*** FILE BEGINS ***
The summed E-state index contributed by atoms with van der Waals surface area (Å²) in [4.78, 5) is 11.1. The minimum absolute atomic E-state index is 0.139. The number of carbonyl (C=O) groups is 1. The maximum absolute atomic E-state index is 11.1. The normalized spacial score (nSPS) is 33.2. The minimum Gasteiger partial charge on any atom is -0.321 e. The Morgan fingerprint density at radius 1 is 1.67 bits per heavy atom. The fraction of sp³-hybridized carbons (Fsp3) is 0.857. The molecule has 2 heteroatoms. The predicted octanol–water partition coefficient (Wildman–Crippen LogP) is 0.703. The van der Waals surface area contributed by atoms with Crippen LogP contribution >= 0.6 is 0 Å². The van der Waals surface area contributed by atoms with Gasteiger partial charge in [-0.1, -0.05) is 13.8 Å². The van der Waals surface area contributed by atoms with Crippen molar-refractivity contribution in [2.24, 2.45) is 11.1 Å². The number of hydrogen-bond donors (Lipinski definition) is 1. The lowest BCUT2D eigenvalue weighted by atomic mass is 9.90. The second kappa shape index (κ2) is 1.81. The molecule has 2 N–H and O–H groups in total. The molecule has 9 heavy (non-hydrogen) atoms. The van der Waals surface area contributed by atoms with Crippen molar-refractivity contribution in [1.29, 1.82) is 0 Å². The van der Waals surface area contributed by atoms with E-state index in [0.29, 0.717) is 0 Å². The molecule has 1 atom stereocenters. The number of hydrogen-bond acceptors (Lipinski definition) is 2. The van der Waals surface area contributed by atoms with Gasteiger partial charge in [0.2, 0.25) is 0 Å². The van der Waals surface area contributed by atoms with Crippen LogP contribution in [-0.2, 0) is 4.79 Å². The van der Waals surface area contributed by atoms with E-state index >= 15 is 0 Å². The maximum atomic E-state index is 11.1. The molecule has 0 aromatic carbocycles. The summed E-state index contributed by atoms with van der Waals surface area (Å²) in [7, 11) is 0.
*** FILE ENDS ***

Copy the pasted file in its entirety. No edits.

The summed E-state index contributed by atoms with van der Waals surface area (Å²) in [4.78, 5) is 11.1. The minimum absolute atomic E-state index is 0.139. The number of carbonyl (C=O) groups is 1. The maximum absolute atomic E-state index is 11.1. The normalized spacial score (nSPS) is 33.2. The minimum Gasteiger partial charge on any atom is -0.321 e. The Morgan fingerprint density at radius 1 is 1.67 bits per heavy atom. The fraction of sp³-hybridized carbons (Fsp3) is 0.857. The molecule has 2 heteroatoms. The predicted octanol–water partition coefficient (Wildman–Crippen LogP) is 0.703. The van der Waals surface area contributed by atoms with Crippen LogP contribution >= 0.6 is 0 Å². The van der Waals surface area contributed by atoms with Gasteiger partial charge in [-0.1, -0.05) is 13.8 Å². The van der Waals surface area contributed by atoms with Crippen molar-refractivity contribution in [2.24, 2.45) is 11.1 Å². The number of hydrogen-bond donors (Lipinski definition) is 1. The lowest BCUT2D eigenvalue weighted by atomic mass is 9.90. The second kappa shape index (κ2) is 1.81. The molecule has 2 N–H and O–H groups in total. The molecule has 9 heavy (non-hydrogen) atoms. The van der Waals surface area contributed by atoms with Crippen molar-refractivity contribution in [1.29, 1.82) is 0 Å². The van der Waals surface area contributed by atoms with E-state index in [0.29, 0.717) is 0 Å². The molecule has 1 atom stereocenters. The number of hydrogen-bond acceptors (Lipinski definition) is 2. The van der Waals surface area contributed by atoms with Gasteiger partial charge in [0.2, 0.25) is 0 Å². The van der Waals surface area contributed by atoms with Crippen LogP contribution in [-0.2, 0) is 4.79 Å². The van der Waals surface area contributed by atoms with E-state index >= 15 is 0 Å². The maximum atomic E-state index is 11.1. The molecule has 0 aromatic carbocycles. The summed E-state index contributed by atoms with van der Waals surface area (Å²) in [7, 11) is 0.